Tag Archives: Pruning

Arborheroes

Tree Watchers Chuck Young, Chad Altemose, and Jim Abbot were at work pruning oak trees in our parks on Saturday, November 20. Next time you’re walking by or through Delta Park, Triangle Park, or Springvale Park, you may have the feeling that they seem more . . . capacious. That’s because we raised the green “ceiling” by removing or sometimes shortening lower branches on several oaks.

Chuck Young
Chad Altemose

About Tipping

No, not that kind of tipping.

I’m talking about snipping off the ends of tree branches to shorten them.

In the drawing, the blue line indicates roughly where someone snipped off the ends of branches a, b, c, and d. You can see how the tree responded: a spray of profuse new growth (“shoots” or “water sprouts”) from near the ends of the tipped branches.

Why?

At the tip of a tree branch there is a so-called terminal or apical bud. This specialized bud regulates growth of the entire branch. (After all, the tree needs to grow up and out to reach that all-important sunlight!)

A hormone is involved, called auxin. Think of auxin as being like a sleep potion. All those many other buds lying under the bark along each branch? Auxin keeps those buds dormant.

But if I snip off the terminal bud, some of those dormant buds along the branch “wake up.” They send out shoots which will become twigs which will become new branches.

Tipping a branch to clear a sidewalk or street is usually counterproductive. Within a year or two, the problem will be twice or three times as bad. Look how many sprouts were growing on this tipped Bradford pear. (Located on Austin Avenue at its intersection with Euclid. Thanks to Meghan for identifying this hazard to pedestrians.)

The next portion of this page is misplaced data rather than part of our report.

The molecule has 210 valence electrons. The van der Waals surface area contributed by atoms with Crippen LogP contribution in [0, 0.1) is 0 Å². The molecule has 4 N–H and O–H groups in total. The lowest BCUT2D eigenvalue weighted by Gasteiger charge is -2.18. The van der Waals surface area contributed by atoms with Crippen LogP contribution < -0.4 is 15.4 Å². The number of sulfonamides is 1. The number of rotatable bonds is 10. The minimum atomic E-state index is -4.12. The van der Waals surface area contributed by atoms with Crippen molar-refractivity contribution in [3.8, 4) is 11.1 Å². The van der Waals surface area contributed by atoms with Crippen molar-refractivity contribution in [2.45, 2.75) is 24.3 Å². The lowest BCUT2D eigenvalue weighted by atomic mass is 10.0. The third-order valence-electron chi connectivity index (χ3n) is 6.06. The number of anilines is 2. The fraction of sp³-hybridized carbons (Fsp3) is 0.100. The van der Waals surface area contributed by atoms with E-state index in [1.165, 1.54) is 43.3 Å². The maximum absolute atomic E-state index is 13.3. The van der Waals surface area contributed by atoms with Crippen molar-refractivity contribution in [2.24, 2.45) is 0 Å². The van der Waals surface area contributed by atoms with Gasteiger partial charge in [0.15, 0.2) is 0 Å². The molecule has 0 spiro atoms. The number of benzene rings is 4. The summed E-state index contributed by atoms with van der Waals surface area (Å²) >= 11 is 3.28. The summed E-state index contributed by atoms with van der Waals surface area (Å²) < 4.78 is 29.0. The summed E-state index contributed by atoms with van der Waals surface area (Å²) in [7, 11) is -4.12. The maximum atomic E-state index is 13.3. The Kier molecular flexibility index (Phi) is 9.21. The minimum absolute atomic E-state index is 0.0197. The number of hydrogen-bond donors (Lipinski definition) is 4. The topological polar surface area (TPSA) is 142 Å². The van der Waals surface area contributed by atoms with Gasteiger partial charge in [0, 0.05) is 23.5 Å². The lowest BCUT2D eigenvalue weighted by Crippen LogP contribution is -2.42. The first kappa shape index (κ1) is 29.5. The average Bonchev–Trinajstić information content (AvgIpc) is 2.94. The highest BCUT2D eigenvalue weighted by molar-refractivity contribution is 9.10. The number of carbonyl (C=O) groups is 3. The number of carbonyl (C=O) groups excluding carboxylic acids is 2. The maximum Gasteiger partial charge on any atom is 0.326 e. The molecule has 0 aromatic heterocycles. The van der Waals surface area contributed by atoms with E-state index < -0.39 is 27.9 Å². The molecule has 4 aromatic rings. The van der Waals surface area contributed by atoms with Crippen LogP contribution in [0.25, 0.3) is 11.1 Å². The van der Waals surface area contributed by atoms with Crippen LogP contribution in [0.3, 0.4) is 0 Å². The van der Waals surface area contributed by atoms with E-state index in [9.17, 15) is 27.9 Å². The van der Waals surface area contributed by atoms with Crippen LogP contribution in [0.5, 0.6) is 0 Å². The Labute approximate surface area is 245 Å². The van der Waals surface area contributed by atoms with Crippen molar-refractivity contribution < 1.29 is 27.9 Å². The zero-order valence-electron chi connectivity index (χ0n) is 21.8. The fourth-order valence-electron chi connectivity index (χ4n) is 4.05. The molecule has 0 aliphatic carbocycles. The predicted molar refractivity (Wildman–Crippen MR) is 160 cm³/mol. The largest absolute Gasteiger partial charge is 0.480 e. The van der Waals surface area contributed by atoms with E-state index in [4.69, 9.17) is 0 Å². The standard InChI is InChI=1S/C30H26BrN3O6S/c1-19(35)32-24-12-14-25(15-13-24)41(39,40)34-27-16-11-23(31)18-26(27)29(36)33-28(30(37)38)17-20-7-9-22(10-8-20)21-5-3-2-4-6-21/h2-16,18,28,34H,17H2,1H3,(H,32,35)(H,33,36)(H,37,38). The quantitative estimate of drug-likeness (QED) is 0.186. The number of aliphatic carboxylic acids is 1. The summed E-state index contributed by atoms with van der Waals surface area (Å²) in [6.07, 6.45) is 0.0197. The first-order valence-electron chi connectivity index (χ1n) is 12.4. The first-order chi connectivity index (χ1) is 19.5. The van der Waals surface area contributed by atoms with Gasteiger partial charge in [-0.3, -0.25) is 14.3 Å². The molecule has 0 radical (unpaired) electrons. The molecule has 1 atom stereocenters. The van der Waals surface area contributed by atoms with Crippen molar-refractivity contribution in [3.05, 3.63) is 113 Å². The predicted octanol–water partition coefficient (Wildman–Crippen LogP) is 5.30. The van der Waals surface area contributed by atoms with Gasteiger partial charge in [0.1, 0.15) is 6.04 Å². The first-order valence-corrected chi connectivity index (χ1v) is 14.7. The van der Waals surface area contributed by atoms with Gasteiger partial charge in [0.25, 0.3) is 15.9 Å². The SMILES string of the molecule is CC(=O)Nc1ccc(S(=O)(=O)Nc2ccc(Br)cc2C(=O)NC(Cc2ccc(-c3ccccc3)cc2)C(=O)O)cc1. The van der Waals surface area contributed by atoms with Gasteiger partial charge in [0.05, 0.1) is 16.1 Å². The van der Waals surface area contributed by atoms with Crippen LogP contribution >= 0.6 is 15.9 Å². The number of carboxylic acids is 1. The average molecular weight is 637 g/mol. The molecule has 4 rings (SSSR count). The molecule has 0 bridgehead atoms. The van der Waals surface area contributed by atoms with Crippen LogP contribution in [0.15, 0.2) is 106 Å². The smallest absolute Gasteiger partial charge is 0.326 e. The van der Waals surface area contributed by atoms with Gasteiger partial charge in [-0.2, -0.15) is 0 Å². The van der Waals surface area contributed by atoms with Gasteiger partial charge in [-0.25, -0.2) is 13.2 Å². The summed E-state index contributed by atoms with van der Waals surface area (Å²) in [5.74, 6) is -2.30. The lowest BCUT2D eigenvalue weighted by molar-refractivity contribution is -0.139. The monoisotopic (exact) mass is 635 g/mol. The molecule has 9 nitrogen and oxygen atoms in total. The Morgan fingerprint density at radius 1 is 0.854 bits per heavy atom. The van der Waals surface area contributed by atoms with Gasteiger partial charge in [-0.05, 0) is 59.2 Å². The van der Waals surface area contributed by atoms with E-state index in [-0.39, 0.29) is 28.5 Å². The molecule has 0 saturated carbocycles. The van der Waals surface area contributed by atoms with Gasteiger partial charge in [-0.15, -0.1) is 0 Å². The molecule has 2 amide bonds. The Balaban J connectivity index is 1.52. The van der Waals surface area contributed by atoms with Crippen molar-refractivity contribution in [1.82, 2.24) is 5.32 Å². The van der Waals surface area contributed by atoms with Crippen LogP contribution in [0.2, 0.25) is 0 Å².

Instead, always cut a branch just beyond a node. A node is simply where a leaf, twig, or secondary branch attaches to a larger part of the tree.

Put differently, your goal is always to leave a bud which can become the new terminal or apical bud of that branch, controlling that essential hormone auxin, so that the tree can grow up and out.

Repair work:

TELL US WHERE TO WORK

From now until at least May 2022, Inman Park volunteers will gather on the third Saturday of each month to

  • prune branches that are growing into the sidewalk or street,
  • remove vines strangling trees in our parks and greenspaces,
  • cut out or pull up invasive plants that crowd out our native species.

You can help by telling us where you have noticed that a sidewalk is obstructed or a park space is being overtaken by vines.

Leave a comment on this post with your suggestions, and thanks for the help!

Bark Inclusion

If you happen to be a tree, one of the bigger challenges you have is this: I need energy to grow and reproduce! So I’m gonna reach for sunlight, water, and nutrients. But how far and fast can I reach before something like this happens?

The photograph above shows an American elm (Ulmus americana ‘Princeton’) planted years ago by Tree Watch and Trees Atlanta in Freedom Park.

American elm is really great at reaching. It can grow fast. When it’s at home — ‘home’ being rich, alluvial soil in a forested floodplain along a river or stream — a tall American elm will have channeled so much of its energy into growing upward, in order to reach that lovely sunlight at the top of the forest, that it may have no branches at all until the 50- or 60-foot mark.

Photo credit: Christian O. Marks

Of course, an American elm growing in an open, grassy section of Freedom Park has no difficulty at all accessing sunlight. It’s like a kid left alone in a candy shop. (Think of that poor elm tree in Freedom Park as a kid with a terrible tummy ache.)

Continue reading Bark Inclusion